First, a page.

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Wednesday, November 19, 2003
World Series magnificent seven
By Bob Carter
Special to ESPN Classic


Some of the greatest moments in World Series history have been provided by the most unlikely players.

Cookie Lavagetto
In 1947, in his last season of a 10-year career, Brooklyn's Lavagetto delivered one of the most stunning blows in Series history. The New York Yankees' Bill Bevens was one out from the first Series no-hitter, one out from victory in Game 4 when Lavagetto took it all away at Ebbets Field. Lavagetto, who had four extra-base hits in 69 at-bats that year, pinch-hit for Eddie Stanky with runners on first and second and the Dodgers trailing 2-1. He hit Bevens' second pitch off the rightfield wall for a two-run double, lifting the Dodgers to a 3-2 victory and tying the Series at 2-2.

Al Gionfriddo
A seldom-used Brooklyn outfielder, Gionfriddo made his last major league appearance of a four-year career memorable in Game 6 of the 1947 Series. After the Dodgers took an 8-5 lead in the sixth, manager Burt Shotton inserted in Gionfriddo in leftfield for defense in the bottom of the inning at Yankee Stadium. With two runners on and two outs, the Yankees' Joe DiMaggio drove a Joe Hatten pitch deep to left. Gionfriddo hustled to within steps of the low railing, leaped and caught the ball, robbing DiMaggio of a tying homer. DiMaggio kicked the dirt near second base in disgust, a great chance gone. The Dodgers won 8-6, tying the Series at 3-3.

Dusty Rhodes
A lifetime .253 batter, the Giants' Rhodes had the best pinch-hitting performance in Series history in 1954 against the 111-win Cleveland Indians. In Game 1, his three-run pinch-homer in the 10th inning gave New York a 5-2 victory. In Game 2, Rhodes tied the score with a pinch-single in the fifth and homered for an insurance run in the seventh as the Giants won 3-1. In Game 3, his two-run pinch-single in the third gave New York a 3-0 lead in a 6-2 win. Rhodes, who hit .667 (4-for-6) and had seven RBI in the Series, rested in Game 4. The Giants won 7-4 for a sweep.

Sandy Amoros
One play in Game 7 of the 1955 Series turned this journeyman outfielder into a Brooklyn hero forever. With the Dodgers leading the Yankees 2-0 in the sixth inning, manager Walt Alston put Amoros in leftfield as a defensive move. After the Yankees put runners on first and second with no outs, Yogi Berra sliced a Johnny Podres pitch down the leftfield line. Amoros made a superb running catch, his glove outstretched, and threw to shortstop Pee Wee Reese, whose throw to first doubled off Gil McDougald. Podres won 2-0 for Brooklyn's first and only World Series title.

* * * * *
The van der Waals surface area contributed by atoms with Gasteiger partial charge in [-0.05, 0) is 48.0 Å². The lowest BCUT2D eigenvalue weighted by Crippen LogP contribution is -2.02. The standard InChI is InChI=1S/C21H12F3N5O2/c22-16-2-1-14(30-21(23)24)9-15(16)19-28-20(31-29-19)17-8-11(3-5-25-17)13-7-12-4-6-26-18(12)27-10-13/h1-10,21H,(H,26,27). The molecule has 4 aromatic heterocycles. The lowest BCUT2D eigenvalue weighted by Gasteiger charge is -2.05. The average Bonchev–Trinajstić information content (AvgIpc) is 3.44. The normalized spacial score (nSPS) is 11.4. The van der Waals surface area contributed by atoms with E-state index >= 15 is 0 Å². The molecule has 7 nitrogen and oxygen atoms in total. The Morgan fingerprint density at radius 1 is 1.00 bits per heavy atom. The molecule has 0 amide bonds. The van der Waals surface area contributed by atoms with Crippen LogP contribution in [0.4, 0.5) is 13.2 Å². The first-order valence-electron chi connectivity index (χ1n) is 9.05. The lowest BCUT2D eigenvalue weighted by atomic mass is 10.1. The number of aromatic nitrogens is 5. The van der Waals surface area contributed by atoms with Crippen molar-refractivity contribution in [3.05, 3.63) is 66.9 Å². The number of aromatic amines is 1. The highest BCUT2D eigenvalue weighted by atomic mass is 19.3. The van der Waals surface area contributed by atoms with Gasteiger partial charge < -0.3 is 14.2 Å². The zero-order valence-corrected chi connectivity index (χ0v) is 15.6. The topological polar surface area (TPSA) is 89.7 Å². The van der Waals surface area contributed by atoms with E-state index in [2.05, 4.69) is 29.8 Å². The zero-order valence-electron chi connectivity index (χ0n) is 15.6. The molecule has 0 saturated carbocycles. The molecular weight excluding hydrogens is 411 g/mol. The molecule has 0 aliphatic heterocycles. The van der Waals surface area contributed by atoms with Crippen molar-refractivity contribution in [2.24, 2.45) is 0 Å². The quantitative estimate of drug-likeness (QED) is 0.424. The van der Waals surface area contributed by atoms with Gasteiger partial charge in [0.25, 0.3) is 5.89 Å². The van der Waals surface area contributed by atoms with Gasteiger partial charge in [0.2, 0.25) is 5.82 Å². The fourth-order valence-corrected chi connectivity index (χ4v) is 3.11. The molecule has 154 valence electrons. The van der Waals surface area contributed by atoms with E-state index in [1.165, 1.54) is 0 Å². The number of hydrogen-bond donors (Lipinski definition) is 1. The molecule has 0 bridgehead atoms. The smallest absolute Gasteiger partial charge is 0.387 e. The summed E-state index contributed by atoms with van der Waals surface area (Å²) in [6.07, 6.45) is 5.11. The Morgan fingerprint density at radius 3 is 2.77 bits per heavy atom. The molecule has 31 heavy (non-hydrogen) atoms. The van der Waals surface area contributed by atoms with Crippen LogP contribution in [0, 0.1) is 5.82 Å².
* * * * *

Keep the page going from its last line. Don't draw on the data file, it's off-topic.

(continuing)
Larry Sherry
A Los Angeles rookie reliever, Sherry had a hand in each Dodgers victory over the Chicago White Sox in 1959. In 12 2/3 innings over four games, he went 2-0 with two saves and a 0.71 ERA. He saved Game 2 for Johnny Podres and Game 3 for Don Drysdale. He won Game 4 with two scoreless innings and finished off the White Sox in Game 6, pitching 5 2/3 scoreless innings. Sherry also went 2-for-4 as a hitter and was voted Series MVP.

Gene Tenace
In the 1972 regular season, Oakland's backup catcher hit five homers in 82 games and batted .225. In the '72 Series against Cincinnati, Tenace homered in his first two at-bats, the first player ever to do so. He hit .348 (8-for-23) with four homers and nine RBI as the A's scored a seven-game upset. His two homers accounted for all of Oakland's runs in a 3-2 opening-game victory. In Game 4, he homered for a 1-0 lead in the fifth, then had one of four A's hits in a two-run winning rally in the ninth. Tenace hit a three-run homer in a Game 5 loss and capped his Series MVP performance in Game 7 with two hits and two RBI in a 3-2 win.

Billy Hatcher
A .276 hitter during the 1990 season, the Cincinnati outfielder batted a Series-record .750 (9-for-12) in the Reds' surprising sweep of Oakland. Hatcher had four doubles and a triple and scored a Series-high six runs. He went 4-for-4 in Game 2, a 5-4 Reds victory and set a Series record with seven consecutive hits in the first two games. After tripling for his seventh hit, Hatcher scored the tying run in the eighth inning. A .264 lifetime batter who was once suspended for using a corked bat, Hatcher left the Reds' 2-1 victory in Game 4 after being hit by a pitch in the first inning.





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